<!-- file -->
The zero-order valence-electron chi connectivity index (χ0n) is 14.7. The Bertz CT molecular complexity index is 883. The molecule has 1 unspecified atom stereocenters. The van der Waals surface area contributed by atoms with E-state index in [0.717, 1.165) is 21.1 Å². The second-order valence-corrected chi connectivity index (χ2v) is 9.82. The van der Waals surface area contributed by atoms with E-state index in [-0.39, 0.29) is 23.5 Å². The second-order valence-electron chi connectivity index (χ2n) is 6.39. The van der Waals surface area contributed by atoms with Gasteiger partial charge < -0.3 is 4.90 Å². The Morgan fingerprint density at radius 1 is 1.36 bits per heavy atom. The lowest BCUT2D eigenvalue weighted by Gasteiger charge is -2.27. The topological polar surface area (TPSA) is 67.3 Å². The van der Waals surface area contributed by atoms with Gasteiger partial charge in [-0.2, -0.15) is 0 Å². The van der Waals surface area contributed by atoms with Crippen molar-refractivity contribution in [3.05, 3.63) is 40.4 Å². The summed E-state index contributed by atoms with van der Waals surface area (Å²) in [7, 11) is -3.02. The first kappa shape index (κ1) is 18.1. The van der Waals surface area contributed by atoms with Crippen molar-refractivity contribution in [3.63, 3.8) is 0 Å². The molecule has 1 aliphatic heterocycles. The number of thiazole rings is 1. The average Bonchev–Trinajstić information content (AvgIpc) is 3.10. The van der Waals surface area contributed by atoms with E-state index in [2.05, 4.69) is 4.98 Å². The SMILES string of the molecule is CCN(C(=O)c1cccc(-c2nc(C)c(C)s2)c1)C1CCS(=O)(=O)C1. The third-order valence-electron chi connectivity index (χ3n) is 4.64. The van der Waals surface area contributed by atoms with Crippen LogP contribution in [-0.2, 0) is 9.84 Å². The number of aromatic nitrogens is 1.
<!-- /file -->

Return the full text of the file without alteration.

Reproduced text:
The zero-order valence-electron chi connectivity index (χ0n) is 14.7. The Bertz CT molecular complexity index is 883. The molecule has 1 unspecified atom stereocenters. The van der Waals surface area contributed by atoms with E-state index in [0.717, 1.165) is 21.1 Å². The second-order valence-corrected chi connectivity index (χ2v) is 9.82. The van der Waals surface area contributed by atoms with E-state index in [-0.39, 0.29) is 23.5 Å². The second-order valence-electron chi connectivity index (χ2n) is 6.39. The van der Waals surface area contributed by atoms with Gasteiger partial charge < -0.3 is 4.90 Å². The Morgan fingerprint density at radius 1 is 1.36 bits per heavy atom. The lowest BCUT2D eigenvalue weighted by Gasteiger charge is -2.27. The topological polar surface area (TPSA) is 67.3 Å². The van der Waals surface area contributed by atoms with Gasteiger partial charge in [-0.2, -0.15) is 0 Å². The van der Waals surface area contributed by atoms with Crippen molar-refractivity contribution in [3.05, 3.63) is 40.4 Å². The summed E-state index contributed by atoms with van der Waals surface area (Å²) in [7, 11) is -3.02. The first kappa shape index (κ1) is 18.1. The van der Waals surface area contributed by atoms with Crippen molar-refractivity contribution in [3.63, 3.8) is 0 Å². The molecule has 1 aliphatic heterocycles. The number of thiazole rings is 1. The average Bonchev–Trinajstić information content (AvgIpc) is 3.10. The van der Waals surface area contributed by atoms with E-state index in [2.05, 4.69) is 4.98 Å². The SMILES string of the molecule is CCN(C(=O)c1cccc(-c2nc(C)c(C)s2)c1)C1CCS(=O)(=O)C1. The third-order valence-electron chi connectivity index (χ3n) is 4.64. The van der Waals surface area contributed by atoms with Crippen LogP contribution in [-0.2, 0) is 9.84 Å². The number of aromatic nitrogens is 1.